RIP to Mr. Pardo.

  3. My dad and Bob were friends from the Air Force and I was able to get to know Bob a little in the 1980’s. He was selling copies of his “Pardo’s Push” painting to raise money for his backseater to help him with some health issues and I purchased a signed copy which I proudly display in my bar. It’s always interesting to me how attitudes change over time as society changes. At the time I knew Bob he was still not appreciated by the AF brass to say the least. They had wanted to hang him as an example to all the AF that sacrificing an airplane for a wingman was explicitly not acceptable. Fast forward a few years and “new thinking” came to realize that Bob showed incredible leadership, airmanship, heroism and courage not to mention “out of the box thinking” (not desired by the AF) that day. He was eventually awarded the Silver Star for his actions that day and the “push” became a shinning example for the AF for all the reasons above.

    Bob was a hell of a guy, hell of a pilot and a hero!
    Check 6 Bob.
    RIP Bob.

  4. I met Bob at the REAL 50th River Rat reunion in October in Bowling Green KY. He was quite frail at that time. At the time of the push it was Prohibited in AF regs to push another airplane with your airplane, following a attempt during Korea that resulted in both pilots getting killed. That is why the threat of Courts Marshal.

    Never leave your wingman behind if it is humanly possible to save them…….

    Then there is the story of Pardo’s “second push” as heartwarming as the first.

  5. I was watching a live broadcast on a TV network called TBN over 20 years ago which featured USAF Brigadier General James Robinson “Robbie” Risner as their main guest and General Risner told about performing this maneuver to his wingman during the Korean war, in 1952.

    https://en.wikipedia.org/wiki/James_Robinson_Risner

    He and his wingman, (1st Lt. Joseph Logan), were 35 miles inside China strafing an airfield in F-86’s when, 1st Lt. Joseph Logan’s aircraft was struck with anti aircraft fire that hit his fuel tank.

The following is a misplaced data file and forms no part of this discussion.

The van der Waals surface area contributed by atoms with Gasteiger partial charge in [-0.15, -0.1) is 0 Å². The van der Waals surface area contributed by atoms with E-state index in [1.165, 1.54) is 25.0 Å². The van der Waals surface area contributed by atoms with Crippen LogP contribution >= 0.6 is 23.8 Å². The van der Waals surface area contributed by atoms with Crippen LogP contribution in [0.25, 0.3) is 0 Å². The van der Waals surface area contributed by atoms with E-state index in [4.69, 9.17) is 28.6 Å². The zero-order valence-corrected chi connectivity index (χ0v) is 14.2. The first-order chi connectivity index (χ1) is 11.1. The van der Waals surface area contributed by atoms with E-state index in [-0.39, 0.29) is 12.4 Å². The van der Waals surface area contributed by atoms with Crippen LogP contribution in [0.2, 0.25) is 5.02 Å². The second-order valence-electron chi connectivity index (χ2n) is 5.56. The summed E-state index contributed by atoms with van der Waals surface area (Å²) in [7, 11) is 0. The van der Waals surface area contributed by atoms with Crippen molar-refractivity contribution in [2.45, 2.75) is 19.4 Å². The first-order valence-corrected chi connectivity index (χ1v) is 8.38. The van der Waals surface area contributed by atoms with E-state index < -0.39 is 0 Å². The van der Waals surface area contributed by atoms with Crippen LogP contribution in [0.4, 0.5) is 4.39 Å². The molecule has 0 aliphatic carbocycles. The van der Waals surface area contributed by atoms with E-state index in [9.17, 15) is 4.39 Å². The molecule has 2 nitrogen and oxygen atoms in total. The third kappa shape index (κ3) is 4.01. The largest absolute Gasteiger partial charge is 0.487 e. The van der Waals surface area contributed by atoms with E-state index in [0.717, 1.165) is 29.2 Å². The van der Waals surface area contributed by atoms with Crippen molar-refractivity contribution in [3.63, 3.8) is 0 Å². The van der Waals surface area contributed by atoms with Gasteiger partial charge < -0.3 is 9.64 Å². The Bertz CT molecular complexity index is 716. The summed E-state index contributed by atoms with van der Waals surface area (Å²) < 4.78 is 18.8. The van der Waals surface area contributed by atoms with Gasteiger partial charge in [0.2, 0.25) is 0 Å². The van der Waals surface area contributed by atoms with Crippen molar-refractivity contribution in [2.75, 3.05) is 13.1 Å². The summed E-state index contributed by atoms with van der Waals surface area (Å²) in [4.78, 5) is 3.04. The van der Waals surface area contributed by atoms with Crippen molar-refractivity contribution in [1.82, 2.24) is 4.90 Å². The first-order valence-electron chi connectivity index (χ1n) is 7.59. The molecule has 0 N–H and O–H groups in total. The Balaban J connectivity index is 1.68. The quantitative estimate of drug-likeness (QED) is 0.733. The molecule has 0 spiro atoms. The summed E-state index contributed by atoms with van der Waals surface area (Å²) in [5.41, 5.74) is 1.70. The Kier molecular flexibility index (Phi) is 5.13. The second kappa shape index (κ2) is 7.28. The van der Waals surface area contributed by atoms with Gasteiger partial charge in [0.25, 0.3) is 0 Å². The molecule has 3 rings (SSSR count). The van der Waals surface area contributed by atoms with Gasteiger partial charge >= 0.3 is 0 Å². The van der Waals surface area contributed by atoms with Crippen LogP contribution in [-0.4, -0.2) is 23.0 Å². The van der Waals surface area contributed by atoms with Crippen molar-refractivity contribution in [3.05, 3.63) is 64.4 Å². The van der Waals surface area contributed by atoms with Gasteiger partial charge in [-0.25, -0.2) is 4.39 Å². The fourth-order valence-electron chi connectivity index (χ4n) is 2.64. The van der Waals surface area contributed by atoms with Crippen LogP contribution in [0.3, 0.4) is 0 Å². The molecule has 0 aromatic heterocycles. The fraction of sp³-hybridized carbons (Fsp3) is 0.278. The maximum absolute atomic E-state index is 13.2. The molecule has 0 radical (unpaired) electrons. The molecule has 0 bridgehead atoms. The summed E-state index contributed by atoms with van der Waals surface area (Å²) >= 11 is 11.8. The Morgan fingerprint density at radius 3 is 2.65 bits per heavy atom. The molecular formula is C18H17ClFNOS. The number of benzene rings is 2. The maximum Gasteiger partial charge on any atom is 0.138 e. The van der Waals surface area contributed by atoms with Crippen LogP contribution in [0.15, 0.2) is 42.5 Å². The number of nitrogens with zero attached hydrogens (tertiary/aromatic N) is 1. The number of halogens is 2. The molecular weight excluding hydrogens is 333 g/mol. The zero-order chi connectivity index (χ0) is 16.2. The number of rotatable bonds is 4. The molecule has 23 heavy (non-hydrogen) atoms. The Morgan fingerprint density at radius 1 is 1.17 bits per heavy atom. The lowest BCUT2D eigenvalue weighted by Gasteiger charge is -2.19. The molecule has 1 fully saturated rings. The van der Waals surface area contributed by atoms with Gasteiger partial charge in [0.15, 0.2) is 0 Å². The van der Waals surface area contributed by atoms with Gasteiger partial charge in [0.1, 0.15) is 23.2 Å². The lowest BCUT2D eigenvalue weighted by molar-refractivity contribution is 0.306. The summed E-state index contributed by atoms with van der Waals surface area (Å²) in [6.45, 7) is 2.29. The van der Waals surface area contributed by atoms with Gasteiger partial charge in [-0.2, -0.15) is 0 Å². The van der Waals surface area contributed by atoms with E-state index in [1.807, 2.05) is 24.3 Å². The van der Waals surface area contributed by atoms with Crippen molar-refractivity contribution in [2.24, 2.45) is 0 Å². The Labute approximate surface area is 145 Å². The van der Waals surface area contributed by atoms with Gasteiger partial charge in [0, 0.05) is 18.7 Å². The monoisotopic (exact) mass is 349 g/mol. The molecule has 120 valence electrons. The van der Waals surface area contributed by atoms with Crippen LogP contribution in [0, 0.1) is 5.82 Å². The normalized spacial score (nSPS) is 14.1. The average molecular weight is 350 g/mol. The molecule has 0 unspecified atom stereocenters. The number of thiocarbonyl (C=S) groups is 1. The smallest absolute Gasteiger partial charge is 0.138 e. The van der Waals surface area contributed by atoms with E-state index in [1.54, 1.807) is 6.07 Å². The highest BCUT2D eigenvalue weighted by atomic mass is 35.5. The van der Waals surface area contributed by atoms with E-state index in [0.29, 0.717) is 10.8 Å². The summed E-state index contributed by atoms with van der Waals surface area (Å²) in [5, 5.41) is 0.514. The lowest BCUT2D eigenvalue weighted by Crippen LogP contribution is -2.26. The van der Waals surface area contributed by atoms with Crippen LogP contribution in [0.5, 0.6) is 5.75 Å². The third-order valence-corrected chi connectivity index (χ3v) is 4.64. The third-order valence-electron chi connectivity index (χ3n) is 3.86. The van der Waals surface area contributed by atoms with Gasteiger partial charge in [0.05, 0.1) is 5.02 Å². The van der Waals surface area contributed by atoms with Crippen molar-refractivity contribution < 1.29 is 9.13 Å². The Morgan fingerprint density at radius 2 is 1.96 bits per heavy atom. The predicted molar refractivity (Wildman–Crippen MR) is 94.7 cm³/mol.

Logan told Risner he was losing fuel rapidly so General Risner told Logan to shut down his engine, Risner stuck the nose of his F-86 into Logan’s tail pipe and pushed him out over the sea near Cho Do where Logan bailed out – unfortunately Logan got tangled in his chute after landing in the sea and drowned.

  6. Airplanes are expensive, but easy to replace. Good pilots and crews are expensive to train and very hard to replace. You don’t leave your wingman behind. He did the right thing.

  7. Lots of lives and treasure in multi-million dollar packages left over there attacking ground targets of far less value…

  8. I enjoyed reading both the article and the responses given to it.
    The bravery of these pilots, and servicemen is nothing short of mind-boggling to most of us ordinary humans.
    But I can’t help thinking that creatures like Fonda still carry on to this day (without repercussion) as she was part of the terror of surviving capture by the N. Vietnamese at that time.
    Anyone else ponder this?

  9. My dad was a Marine Corp fighter pilot in WWII & Korea flying Corsairs both wars. Another pilot on one of his Korea missions got shot down and was in the middle of a frozen lake. My dad stayed on site and made repeated straffing runs on the enemy on the lake perimeter, keeping them at bay while a helicopter came and rescued the downed pilot. My dad got a Distinguished Flying Cross for that (1st of 2). He died about 2yrs ago at 99 and would still tear up talking about friends that didn’t make it back.